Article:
• Relax! Alleviate Your Anxiety Before a Job Interview
    You polished your resume and got a job interview. You researched the company. You practiced answering questions about your experiences in front of a mirror. You really want this job, and you do possess the qualifications necessary to do it. But you still can't shake that feeling of nervousness or get rid of the butterflies in your stomach. You are not alone; many of us feel anxiety before interviews, especially in today's competitive job market. Here are ways you can alleviate your anxiety and have a good interview.
  • Why You Should Take Your Paid Time Off
    Forty-one percent of American workers don't take all of their vacation days, according to a study by the U.S. Travel Association, despite the fact that 96 percent of respondents recognized the value of taking time off. Without downtime, workers are less productive, less engaged, and just plain less happy at work. So why aren't we taking all our PTO?
  • Color Me Mad: How Colors Impact Productivity and Mood
    Your favorite color might not be the best choice for the paint in your home office. Research shows that certain colors are capable of boosting productivity and mood, while other colors have more of a negative impact on disposition. Read on to learn more about how different hues send different cues to your brain and how that affects your every day.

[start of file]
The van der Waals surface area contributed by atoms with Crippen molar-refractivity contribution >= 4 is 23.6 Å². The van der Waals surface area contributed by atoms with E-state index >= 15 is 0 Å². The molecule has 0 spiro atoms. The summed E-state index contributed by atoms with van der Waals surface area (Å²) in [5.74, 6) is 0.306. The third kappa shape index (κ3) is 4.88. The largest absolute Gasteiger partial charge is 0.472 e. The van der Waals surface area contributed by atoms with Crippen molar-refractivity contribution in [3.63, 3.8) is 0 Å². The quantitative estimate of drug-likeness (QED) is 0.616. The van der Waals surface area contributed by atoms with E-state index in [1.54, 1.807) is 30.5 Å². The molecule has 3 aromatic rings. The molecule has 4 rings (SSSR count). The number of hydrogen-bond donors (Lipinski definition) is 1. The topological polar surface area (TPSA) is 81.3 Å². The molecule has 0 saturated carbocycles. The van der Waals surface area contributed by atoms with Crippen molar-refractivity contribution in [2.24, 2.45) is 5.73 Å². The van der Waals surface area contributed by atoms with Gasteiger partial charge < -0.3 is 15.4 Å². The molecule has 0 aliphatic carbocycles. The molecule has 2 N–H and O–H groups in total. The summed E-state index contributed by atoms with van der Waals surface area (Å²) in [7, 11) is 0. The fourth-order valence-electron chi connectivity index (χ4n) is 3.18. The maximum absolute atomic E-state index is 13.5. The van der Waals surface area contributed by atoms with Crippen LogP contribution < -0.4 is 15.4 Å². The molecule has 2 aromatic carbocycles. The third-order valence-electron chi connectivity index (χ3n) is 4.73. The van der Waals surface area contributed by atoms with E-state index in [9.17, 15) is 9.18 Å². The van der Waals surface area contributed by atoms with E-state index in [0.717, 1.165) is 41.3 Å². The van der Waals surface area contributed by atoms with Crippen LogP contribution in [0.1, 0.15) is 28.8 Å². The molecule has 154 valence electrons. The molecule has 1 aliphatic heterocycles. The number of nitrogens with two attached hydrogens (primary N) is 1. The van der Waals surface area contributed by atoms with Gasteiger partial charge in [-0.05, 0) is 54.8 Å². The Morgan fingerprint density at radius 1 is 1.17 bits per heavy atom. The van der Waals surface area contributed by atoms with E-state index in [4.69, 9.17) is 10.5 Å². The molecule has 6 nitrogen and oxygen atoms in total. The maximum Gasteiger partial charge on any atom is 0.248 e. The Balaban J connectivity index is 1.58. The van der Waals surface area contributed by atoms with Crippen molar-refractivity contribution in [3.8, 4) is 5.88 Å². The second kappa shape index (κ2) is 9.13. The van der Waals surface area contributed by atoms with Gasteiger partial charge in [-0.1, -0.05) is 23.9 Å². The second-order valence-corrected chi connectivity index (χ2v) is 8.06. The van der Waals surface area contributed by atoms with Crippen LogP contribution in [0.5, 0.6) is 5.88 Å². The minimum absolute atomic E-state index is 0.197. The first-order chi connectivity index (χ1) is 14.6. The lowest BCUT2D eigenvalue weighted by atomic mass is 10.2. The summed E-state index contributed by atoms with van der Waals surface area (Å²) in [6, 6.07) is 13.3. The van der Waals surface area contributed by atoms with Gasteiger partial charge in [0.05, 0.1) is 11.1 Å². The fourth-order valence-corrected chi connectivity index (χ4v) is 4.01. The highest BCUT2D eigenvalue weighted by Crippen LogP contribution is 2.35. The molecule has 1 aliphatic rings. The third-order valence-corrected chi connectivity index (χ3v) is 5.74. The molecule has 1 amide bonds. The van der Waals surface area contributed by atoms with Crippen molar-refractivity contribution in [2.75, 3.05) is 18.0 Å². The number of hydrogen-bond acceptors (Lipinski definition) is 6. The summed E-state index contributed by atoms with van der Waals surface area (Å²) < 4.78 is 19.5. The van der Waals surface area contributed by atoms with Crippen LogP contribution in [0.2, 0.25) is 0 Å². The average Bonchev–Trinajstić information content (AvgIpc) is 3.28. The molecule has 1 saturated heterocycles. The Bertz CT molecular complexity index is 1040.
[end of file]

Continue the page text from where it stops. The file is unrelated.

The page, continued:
• Salary Negotiation Fail, Fixed: What to Do When You Accidentally Lowball Yourself
    Is there any part of the interview process that's more horrifying than answering the dreaded salary requirements question? You can dodge it all you want -- and you probably should -- but if the hiring manager won't budge, you'll probably have to come up with some sort of an answer. Chances are, you'll know right away if you named a number that was lower than you could have requested. The gleam in the HR person's eye will tell you all you need to know. The question is, can you improve the situation, or are you stuck with your range?